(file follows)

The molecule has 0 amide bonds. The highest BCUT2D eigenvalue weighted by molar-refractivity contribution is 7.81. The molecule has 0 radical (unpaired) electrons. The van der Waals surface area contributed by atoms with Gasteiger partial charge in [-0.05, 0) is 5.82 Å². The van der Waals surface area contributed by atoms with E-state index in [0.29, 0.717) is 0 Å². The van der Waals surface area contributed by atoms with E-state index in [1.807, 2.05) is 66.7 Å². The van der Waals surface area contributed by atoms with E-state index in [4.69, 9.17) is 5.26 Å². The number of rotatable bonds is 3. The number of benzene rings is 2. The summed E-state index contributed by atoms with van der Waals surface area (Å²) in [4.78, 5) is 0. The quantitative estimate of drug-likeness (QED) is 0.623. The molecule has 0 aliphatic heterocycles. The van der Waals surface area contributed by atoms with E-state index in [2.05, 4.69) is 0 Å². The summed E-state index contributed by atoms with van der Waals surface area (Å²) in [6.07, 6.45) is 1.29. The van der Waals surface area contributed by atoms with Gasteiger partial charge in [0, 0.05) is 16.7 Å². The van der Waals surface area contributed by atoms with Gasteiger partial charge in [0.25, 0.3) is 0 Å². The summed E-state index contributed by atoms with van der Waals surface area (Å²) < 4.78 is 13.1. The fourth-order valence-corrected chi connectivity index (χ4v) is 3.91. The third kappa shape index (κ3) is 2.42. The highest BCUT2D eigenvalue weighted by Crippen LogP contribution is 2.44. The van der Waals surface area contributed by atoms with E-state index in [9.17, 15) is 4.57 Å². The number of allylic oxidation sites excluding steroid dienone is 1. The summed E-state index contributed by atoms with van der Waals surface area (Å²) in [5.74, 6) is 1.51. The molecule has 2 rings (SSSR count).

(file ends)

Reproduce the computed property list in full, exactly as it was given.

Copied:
The molecule has 0 amide bonds. The highest BCUT2D eigenvalue weighted by molar-refractivity contribution is 7.81. The molecule has 0 radical (unpaired) electrons. The van der Waals surface area contributed by atoms with Gasteiger partial charge in [-0.05, 0) is 5.82 Å². The van der Waals surface area contributed by atoms with E-state index in [0.29, 0.717) is 0 Å². The van der Waals surface area contributed by atoms with E-state index in [1.807, 2.05) is 66.7 Å². The van der Waals surface area contributed by atoms with E-state index in [4.69, 9.17) is 5.26 Å². The number of rotatable bonds is 3. The number of benzene rings is 2. The summed E-state index contributed by atoms with van der Waals surface area (Å²) in [4.78, 5) is 0. The quantitative estimate of drug-likeness (QED) is 0.623. The molecule has 0 aliphatic heterocycles. The van der Waals surface area contributed by atoms with E-state index in [2.05, 4.69) is 0 Å². The summed E-state index contributed by atoms with van der Waals surface area (Å²) in [6.07, 6.45) is 1.29. The van der Waals surface area contributed by atoms with Gasteiger partial charge in [0, 0.05) is 16.7 Å². The van der Waals surface area contributed by atoms with Gasteiger partial charge in [0.25, 0.3) is 0 Å². The summed E-state index contributed by atoms with van der Waals surface area (Å²) < 4.78 is 13.1. The fourth-order valence-corrected chi connectivity index (χ4v) is 3.91. The third kappa shape index (κ3) is 2.42. The highest BCUT2D eigenvalue weighted by Crippen LogP contribution is 2.44. The van der Waals surface area contributed by atoms with E-state index in [9.17, 15) is 4.57 Å². The number of allylic oxidation sites excluding steroid dienone is 1. The summed E-state index contributed by atoms with van der Waals surface area (Å²) in [5.74, 6) is 1.51. The molecule has 2 rings (SSSR count).